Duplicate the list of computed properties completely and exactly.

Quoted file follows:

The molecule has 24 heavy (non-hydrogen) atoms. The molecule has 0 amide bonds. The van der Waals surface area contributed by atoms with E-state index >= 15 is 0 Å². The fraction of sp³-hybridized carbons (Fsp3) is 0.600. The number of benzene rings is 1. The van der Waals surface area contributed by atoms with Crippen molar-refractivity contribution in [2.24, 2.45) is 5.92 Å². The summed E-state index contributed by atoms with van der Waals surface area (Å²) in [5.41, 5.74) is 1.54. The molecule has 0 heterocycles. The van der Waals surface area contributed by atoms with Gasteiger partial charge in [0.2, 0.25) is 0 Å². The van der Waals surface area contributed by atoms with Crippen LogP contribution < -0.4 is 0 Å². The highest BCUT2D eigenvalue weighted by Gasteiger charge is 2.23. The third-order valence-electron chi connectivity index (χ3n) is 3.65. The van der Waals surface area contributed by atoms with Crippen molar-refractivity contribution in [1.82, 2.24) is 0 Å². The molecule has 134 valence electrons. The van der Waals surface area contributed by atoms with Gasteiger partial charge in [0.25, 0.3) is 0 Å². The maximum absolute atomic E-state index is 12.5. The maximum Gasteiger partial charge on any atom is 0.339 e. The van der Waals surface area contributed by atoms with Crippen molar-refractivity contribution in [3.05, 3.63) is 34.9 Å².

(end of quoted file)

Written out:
The molecule has 24 heavy (non-hydrogen) atoms. The molecule has 0 amide bonds. The van der Waals surface area contributed by atoms with E-state index >= 15 is 0 Å². The fraction of sp³-hybridized carbons (Fsp3) is 0.600. The number of benzene rings is 1. The van der Waals surface area contributed by atoms with Crippen molar-refractivity contribution in [2.24, 2.45) is 5.92 Å². The summed E-state index contributed by atoms with van der Waals surface area (Å²) in [5.41, 5.74) is 1.54. The molecule has 0 heterocycles. The van der Waals surface area contributed by atoms with Gasteiger partial charge in [0.2, 0.25) is 0 Å². The van der Waals surface area contributed by atoms with Crippen LogP contribution < -0.4 is 0 Å². The highest BCUT2D eigenvalue weighted by Gasteiger charge is 2.23. The third-order valence-electron chi connectivity index (χ3n) is 3.65. The van der Waals surface area contributed by atoms with Crippen molar-refractivity contribution in [1.82, 2.24) is 0 Å². The molecule has 134 valence electrons. The van der Waals surface area contributed by atoms with Gasteiger partial charge in [0.25, 0.3) is 0 Å². The maximum absolute atomic E-state index is 12.5. The maximum Gasteiger partial charge on any atom is 0.339 e. The van der Waals surface area contributed by atoms with Crippen molar-refractivity contribution in [3.05, 3.63) is 34.9 Å².